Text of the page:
Correspondence. It’s one of the many things that makes my quiet life here in the Slaughterhouse worthwhile. Since I moved away from Boston and the US, I’m actually trading letters with people again. OK, they’re not handwritten, but the emails do have multiple, sometimes non-work-related paragraphs.
One recently hit my inbox with the subject line “Competence.” That made me giggle. It reminded me that, at one point, I even changed my Twitter handle to “Competence Man.”
The original reason for doing this is funny. The brand name of the oven in our Brussels apartment was, honest to God, “Competence.” Try saying it aloud, with a half-hearted exclamation mark, while weakly raising your fist and rolling your eyes. The branding was hilarious, especially for an American. We’re conditioned to believe that the last thing we want, or need, from a household appliance is mere competence. A competent oven isn’t going to impress the neighbors. A competent oven isn’t going to make Instagram-worthy bread. It’s never going to join the Internet of Things, preternaturally know when it needs cleaning, or be invited to share its hopes and dreams in a ten-minute, slide-rich motivational talk.
To prove my point: when we returned to the US, the first commercial we saw was for some product or service claiming to be “The Future of Awesome.” I’m sure it ended up giving the keynote at TEDxPeoria.
But what’s worse, I realized, is that a merely competent oven requires the input of, at a bare minimum, a competent human being. Which meant that the oven was, in fact, trolling me. “THIS,” I told my wife after a few Duvels one evening, “is why we demand excellence from the appliances in our everyday lives. So that WE can get away with being merely competent.”
If you’ve been reading these sketches regularly, you already know her response: “Get a job!”
The thing is, I still had a job back then—a reporting gig that I was performing competently. This would later develop into a leadership role that I also carried out in a competent fashion. Things got done. Some days with more flair than others, but they got done. Then again, I was lucky enough to work in an industry that vainly believes it sets the bar high, but is, in fact, chronically drunk on its own self-importance and should be sent home to sleep it off. “If you don’t expect too much from me, you might not be let down,” to quote Tempe’s finest.
Publicly, competence gets short shrift. No one ever uses an exclamation mark when they describe someone’s performance as “competent.” But here’s a sure giveaway. They do use it when they talk about its uglier twin: “Incompetence!” I think that proves how important competence really is. Sure, it’s not “excellence!” But at the very least, it makes things happen, whereas incompetence doesn’t. To my mind, that gives competence a workmanlike beauty bordering on craft.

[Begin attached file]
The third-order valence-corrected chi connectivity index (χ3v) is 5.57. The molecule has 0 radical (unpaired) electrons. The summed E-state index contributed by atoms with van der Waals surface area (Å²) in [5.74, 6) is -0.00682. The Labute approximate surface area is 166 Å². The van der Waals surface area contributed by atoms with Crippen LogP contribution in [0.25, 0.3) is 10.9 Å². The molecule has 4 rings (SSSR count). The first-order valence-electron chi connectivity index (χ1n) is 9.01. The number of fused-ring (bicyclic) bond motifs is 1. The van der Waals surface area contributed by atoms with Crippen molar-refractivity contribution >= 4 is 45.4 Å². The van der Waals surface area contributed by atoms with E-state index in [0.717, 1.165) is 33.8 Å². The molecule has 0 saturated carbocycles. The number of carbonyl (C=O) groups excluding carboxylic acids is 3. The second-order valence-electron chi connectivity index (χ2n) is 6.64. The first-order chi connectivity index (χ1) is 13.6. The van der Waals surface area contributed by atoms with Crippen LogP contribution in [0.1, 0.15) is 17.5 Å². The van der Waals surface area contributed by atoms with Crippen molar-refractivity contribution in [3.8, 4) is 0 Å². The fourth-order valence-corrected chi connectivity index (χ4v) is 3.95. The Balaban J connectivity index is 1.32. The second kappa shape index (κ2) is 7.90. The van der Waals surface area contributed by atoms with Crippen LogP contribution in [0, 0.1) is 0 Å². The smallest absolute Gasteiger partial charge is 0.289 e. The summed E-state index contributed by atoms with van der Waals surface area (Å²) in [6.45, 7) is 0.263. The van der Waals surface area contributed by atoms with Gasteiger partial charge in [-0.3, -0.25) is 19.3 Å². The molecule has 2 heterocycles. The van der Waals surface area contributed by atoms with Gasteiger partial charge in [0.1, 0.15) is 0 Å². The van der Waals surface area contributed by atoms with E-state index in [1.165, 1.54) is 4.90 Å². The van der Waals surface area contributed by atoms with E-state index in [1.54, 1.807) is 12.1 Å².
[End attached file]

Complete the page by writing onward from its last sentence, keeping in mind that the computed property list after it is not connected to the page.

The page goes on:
But our expectations of competence are schizophrenic. On one hand, we’ve enshrined the idea that failure is immensely valuable, and should be sought out. “Fail early and often,” the saying goes. The assumptions here—and they are huge ones—are that people not only learn from their failures, but also clean up the messes caused by them. I’ve witnessed and executed enough bad fails to know that neither of these assumptions is remotely correct. And if you don’t acknowledge the ramifications of failure, both for yourself and others, that’s incompetence.
On the other hand, there’s the incessant rhetoric of “striving for excellence.” Whiteboard (not a verb), iterate, gather feedback, reiterate, improve. Make it newer, better, and ever more excellent in an endless cycle. Good enough is never good enough! There’s nothing wrong with this either, as far is it goes. But the constant striving can also be messy, and expensive in terms of money, time, and human souls. And while all this creativity (often cleverly disguised busywork, let’s be honest) is going on, someone is tasked with making the donuts every day—with being, as a good friend of mine says, “the person who won’t f— things up.”
This is where Competence Man and Woman truly shine. They exist not in some consequence-free dreamworld of serial failure, or in some mostly dumb-luck starburst of success. Instead, they dwell in that vital, yet often purgatorial realm of not f-ing things up. In my experience, organizations of all sizes depend on competent people just to keep themselves moving. Are they moving in the right direction? For the competent, that’s not the question. They’re too busy asking themselves: am I keeping people’s heads above water long enough for them to catch their breaths and keep us all swimming? The competent aren’t rudderless…they’re just too busy trying to keep everyone and everything afloat. In this scenario, a good leader harnesses competent people and gives them direction (vital). A bad one leaves them flailing away continuously in the midst of a Pacific garbage patch (purgatorial).
So, if you come across a competent person practicing their craft well, don’t hesitate to use that exclamation mark: “Competence!” Appreciate that person for what they’re able to accomplish, and remember that he or she is likely in purgatory. Also, do what they tell you and don’t f— it up.
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